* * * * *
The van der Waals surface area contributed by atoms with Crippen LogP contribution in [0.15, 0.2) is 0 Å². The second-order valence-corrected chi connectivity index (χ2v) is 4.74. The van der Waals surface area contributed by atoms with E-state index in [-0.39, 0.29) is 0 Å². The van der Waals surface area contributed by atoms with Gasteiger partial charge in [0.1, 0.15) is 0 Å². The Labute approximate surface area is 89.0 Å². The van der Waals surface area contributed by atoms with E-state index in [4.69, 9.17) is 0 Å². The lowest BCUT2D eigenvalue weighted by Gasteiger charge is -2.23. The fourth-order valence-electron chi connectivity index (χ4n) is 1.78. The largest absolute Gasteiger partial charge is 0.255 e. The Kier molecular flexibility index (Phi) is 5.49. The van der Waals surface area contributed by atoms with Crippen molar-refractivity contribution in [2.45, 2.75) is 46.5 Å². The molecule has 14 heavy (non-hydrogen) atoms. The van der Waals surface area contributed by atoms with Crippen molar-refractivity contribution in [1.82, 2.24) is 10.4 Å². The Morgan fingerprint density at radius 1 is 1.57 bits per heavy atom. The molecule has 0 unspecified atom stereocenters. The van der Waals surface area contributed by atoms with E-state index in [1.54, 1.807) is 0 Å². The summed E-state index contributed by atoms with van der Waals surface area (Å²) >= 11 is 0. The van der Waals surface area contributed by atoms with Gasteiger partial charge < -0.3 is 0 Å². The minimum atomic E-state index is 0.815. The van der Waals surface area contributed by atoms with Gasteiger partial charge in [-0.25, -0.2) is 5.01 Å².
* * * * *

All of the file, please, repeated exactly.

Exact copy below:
The van der Waals surface area contributed by atoms with Crippen LogP contribution in [0.15, 0.2) is 0 Å². The second-order valence-corrected chi connectivity index (χ2v) is 4.74. The van der Waals surface area contributed by atoms with E-state index in [-0.39, 0.29) is 0 Å². The van der Waals surface area contributed by atoms with Gasteiger partial charge in [0.1, 0.15) is 0 Å². The Labute approximate surface area is 89.0 Å². The van der Waals surface area contributed by atoms with E-state index in [4.69, 9.17) is 0 Å². The lowest BCUT2D eigenvalue weighted by Gasteiger charge is -2.23. The fourth-order valence-electron chi connectivity index (χ4n) is 1.78. The largest absolute Gasteiger partial charge is 0.255 e. The Kier molecular flexibility index (Phi) is 5.49. The van der Waals surface area contributed by atoms with Crippen molar-refractivity contribution in [2.45, 2.75) is 46.5 Å². The molecule has 14 heavy (non-hydrogen) atoms. The van der Waals surface area contributed by atoms with Crippen molar-refractivity contribution in [1.82, 2.24) is 10.4 Å². The Morgan fingerprint density at radius 1 is 1.57 bits per heavy atom. The molecule has 0 unspecified atom stereocenters. The van der Waals surface area contributed by atoms with E-state index in [1.54, 1.807) is 0 Å². The summed E-state index contributed by atoms with van der Waals surface area (Å²) >= 11 is 0. The van der Waals surface area contributed by atoms with Gasteiger partial charge < -0.3 is 0 Å². The minimum atomic E-state index is 0.815. The van der Waals surface area contributed by atoms with Gasteiger partial charge in [-0.25, -0.2) is 5.01 Å².